Wednesday, January 23, 2013

Annie, Get Your Gun. Removing The Combat Ban on Military Women.

If the sources have this right, Pentagon chief Leon Panetta is removing the ban on women serving in combat.  Is this progress that a feminist would want to see?

The answer depends on which feminist one asks.  My own reaction is complicated.  First, I would much prefer that we not have wars at all.  Wars kill people, wars leave people maimed in body and in mind, wars cause suffering many generations down the line.  That so many on the Internet seem to love the idea of wars as some type of Internet games or football matches makes me nauseous because the main tool of war is the ending of lives.

But if we are going to have wars anyway, should women be allowed to serve in combat?  This is the second point.  It's not the same as encouraging wars to continue if we let women explicitly participate in combat roles.  Wars will continue whether that happens or not, and to draw a line between those in actual combat roles and those who merely assist them, as far as the guilt for the actual killings go, seems hypocritical to me. 

In any case, the distinction between combat roles and other military roles has become blurred in modern warfare because the front can be everywhere at the same time.  American female soldiers have died in Iraq, in combat settings, when the helicopters they steer are shot down, when a roadside bomb explodes.

Thus, I don't think that removing the ban on women serving in combat makes women much more likely to be killed in modern wars or somehow more the "real killers."  The whole military machine enables the killing.

Third,  advancement in the military is diminished for those who cannot serve in combat.  From a purely labor market point of view, then, the ban on women participating in combat roles means that women are unable to advance as fast and as high as equally competent men, simply because of that ban.

How to judge those three points?  That's where things get complicated, because the three arguments are in very different places in my brain and because they are not actual tradeoffs, i.e, we don't stop wars by banning women from the military or from the combat roles.  We simply create a two-tiered system of professional killing.  So.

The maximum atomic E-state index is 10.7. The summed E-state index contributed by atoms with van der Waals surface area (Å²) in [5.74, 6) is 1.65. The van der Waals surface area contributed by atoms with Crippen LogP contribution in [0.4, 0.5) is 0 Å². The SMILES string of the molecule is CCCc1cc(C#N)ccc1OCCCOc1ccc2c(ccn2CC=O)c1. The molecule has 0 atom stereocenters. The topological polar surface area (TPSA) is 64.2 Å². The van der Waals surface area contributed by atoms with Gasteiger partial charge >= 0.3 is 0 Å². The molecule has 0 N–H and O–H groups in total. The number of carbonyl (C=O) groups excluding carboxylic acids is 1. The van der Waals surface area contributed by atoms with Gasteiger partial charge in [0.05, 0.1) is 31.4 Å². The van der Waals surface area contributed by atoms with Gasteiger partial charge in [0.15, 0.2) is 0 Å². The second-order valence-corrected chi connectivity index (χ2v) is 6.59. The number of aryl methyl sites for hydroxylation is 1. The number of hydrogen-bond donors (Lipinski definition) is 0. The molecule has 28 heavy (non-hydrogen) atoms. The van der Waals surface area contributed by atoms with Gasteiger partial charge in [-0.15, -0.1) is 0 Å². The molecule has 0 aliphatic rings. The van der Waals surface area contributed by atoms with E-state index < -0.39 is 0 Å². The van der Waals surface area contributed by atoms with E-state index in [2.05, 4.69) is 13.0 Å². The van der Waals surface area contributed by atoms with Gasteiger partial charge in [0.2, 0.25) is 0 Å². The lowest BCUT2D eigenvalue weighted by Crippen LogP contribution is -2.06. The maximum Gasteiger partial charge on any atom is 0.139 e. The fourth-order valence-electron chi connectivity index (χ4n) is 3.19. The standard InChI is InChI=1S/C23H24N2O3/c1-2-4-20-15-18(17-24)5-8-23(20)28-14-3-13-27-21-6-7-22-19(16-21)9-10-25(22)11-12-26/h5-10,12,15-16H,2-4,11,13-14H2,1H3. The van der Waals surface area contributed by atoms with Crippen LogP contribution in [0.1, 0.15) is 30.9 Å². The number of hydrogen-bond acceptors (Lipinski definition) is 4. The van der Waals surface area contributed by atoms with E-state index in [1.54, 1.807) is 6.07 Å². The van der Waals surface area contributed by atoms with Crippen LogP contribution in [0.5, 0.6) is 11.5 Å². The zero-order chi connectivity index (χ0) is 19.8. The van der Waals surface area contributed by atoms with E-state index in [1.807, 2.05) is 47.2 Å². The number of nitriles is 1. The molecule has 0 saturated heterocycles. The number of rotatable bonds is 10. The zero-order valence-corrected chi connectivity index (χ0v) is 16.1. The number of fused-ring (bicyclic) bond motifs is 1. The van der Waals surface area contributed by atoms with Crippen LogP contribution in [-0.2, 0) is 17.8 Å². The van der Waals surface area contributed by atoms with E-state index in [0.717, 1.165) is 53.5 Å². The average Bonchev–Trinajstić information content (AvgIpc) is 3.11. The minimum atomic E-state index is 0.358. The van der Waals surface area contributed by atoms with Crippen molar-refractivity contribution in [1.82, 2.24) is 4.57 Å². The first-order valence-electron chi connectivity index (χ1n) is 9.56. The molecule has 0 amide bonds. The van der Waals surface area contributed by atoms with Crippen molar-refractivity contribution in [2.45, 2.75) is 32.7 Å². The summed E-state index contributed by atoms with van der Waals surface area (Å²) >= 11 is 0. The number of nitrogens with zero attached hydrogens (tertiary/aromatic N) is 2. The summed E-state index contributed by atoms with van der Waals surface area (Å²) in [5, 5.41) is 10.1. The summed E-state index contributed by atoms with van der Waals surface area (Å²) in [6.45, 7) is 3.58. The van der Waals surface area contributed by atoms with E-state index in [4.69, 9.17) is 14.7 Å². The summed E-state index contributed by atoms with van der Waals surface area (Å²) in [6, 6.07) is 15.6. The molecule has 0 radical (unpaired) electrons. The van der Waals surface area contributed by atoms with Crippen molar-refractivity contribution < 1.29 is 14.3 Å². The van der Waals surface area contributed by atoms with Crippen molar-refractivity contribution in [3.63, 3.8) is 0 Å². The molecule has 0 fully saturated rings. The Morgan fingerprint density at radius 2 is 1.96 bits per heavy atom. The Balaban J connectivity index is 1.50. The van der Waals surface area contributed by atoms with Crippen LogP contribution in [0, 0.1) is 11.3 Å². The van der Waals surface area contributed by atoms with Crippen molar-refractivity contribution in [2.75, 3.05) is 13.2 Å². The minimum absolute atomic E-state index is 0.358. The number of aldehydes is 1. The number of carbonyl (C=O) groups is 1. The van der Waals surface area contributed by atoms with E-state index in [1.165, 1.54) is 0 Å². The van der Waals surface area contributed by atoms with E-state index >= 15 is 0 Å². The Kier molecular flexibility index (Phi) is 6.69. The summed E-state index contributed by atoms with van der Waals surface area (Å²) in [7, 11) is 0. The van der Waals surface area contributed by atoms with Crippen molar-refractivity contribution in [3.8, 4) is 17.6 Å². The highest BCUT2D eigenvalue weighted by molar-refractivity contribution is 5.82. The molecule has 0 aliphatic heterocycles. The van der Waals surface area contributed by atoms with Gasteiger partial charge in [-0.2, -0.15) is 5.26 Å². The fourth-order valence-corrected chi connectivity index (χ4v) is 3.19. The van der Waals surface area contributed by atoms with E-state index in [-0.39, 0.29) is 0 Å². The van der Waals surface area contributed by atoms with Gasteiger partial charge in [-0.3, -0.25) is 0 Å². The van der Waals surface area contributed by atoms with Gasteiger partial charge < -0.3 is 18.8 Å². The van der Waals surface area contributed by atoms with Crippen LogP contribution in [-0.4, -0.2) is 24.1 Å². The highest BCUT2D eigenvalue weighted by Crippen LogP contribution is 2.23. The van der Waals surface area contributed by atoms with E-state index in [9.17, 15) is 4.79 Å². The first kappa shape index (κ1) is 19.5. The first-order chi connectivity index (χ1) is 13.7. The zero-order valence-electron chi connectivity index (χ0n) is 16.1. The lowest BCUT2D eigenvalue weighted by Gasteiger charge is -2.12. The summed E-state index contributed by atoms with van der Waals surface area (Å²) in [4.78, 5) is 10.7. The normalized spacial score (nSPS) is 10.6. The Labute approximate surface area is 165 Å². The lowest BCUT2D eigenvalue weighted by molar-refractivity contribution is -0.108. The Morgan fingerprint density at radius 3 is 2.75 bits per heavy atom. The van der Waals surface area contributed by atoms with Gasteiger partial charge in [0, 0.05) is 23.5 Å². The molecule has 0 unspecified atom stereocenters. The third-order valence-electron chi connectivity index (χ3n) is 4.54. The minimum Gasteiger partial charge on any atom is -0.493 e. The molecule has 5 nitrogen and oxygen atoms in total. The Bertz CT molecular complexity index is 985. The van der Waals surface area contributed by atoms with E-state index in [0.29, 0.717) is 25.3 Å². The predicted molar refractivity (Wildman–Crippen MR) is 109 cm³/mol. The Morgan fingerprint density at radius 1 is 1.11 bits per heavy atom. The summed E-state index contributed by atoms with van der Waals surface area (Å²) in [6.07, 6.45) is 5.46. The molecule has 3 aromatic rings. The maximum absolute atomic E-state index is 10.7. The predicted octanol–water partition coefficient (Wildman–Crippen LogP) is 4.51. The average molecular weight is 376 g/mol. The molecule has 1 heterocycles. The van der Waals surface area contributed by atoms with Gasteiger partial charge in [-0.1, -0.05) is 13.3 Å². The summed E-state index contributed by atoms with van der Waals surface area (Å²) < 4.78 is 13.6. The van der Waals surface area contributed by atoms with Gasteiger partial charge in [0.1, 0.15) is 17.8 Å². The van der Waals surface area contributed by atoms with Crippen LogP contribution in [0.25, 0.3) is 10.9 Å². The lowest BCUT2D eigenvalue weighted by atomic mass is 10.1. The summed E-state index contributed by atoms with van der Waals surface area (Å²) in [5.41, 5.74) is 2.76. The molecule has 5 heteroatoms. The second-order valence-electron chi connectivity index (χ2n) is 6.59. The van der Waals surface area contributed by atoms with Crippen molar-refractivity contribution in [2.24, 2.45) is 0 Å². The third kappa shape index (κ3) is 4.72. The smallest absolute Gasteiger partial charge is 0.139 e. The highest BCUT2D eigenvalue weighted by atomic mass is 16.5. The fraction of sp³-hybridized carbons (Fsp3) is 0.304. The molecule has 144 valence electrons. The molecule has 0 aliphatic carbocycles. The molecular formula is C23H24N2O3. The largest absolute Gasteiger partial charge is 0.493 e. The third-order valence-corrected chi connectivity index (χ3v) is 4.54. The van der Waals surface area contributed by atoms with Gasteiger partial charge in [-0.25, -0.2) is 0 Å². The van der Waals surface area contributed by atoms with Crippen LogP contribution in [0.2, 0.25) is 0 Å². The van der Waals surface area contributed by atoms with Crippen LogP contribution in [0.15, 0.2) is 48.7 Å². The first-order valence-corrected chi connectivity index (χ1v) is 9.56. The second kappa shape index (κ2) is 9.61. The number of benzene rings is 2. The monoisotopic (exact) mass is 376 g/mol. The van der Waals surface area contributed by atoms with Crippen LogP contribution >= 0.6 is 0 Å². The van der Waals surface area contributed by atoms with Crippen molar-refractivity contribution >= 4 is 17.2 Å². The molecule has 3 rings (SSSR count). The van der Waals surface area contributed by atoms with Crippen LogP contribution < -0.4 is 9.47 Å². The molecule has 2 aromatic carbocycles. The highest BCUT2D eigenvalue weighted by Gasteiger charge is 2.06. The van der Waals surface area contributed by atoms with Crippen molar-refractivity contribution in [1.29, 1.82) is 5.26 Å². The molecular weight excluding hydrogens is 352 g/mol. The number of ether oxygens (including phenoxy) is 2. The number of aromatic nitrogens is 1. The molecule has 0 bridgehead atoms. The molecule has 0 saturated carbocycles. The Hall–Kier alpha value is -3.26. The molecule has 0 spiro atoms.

What's much easier for me to evaluate are the anti-feminist arguments about women in the military and women in combat roles, in particular.  Astonishingly, they are of two opposite types, and the Evil Enemy:  Feminism, is also of two exactly opposite types!

The older, and still prevalent, anti-feminist arguments about women in combat are that women are naturally and inherently incapable of the aggression that is required, that women are naturally and inherently slower, weaker and smaller than men and therefore will not be of value in military combat, and that men are (perhaps also naturally and inherently) always going to be chivalrous towards women so that female soldiers are a burden-to-be-protected in combat, not an asset.  The anti-feminists also don't think we can mix sexes in the military, and point out military rape as the unavoidable outcome.  How that goes with the chivalry argument is usually left unexplained.  Finally, the anti-feminists say that mixed-sex military troops cannot have the necessary bonding which only works among men.

Feminism, from this angle, is the sorely misguided attempt to force women on the military which would function much better without them.  Feminists are simply blinded to biological differences.

The more recent anti-feminist arguments come from certain subgroups of Men's Rights sites, and revolve around the idea that centuries of male warfare demonstrate discrimination against men and the lower value assigned to men's lives.  The logic varies somewhat, but mostly I read that feminists want to keep women out of the military, safe at home, handing men white feathers if they refuse to enlist during wartimes.   From this point of view, the ban on women serving in combat roles is discrimination against men and a sign of the greater value assigned to women's bodies.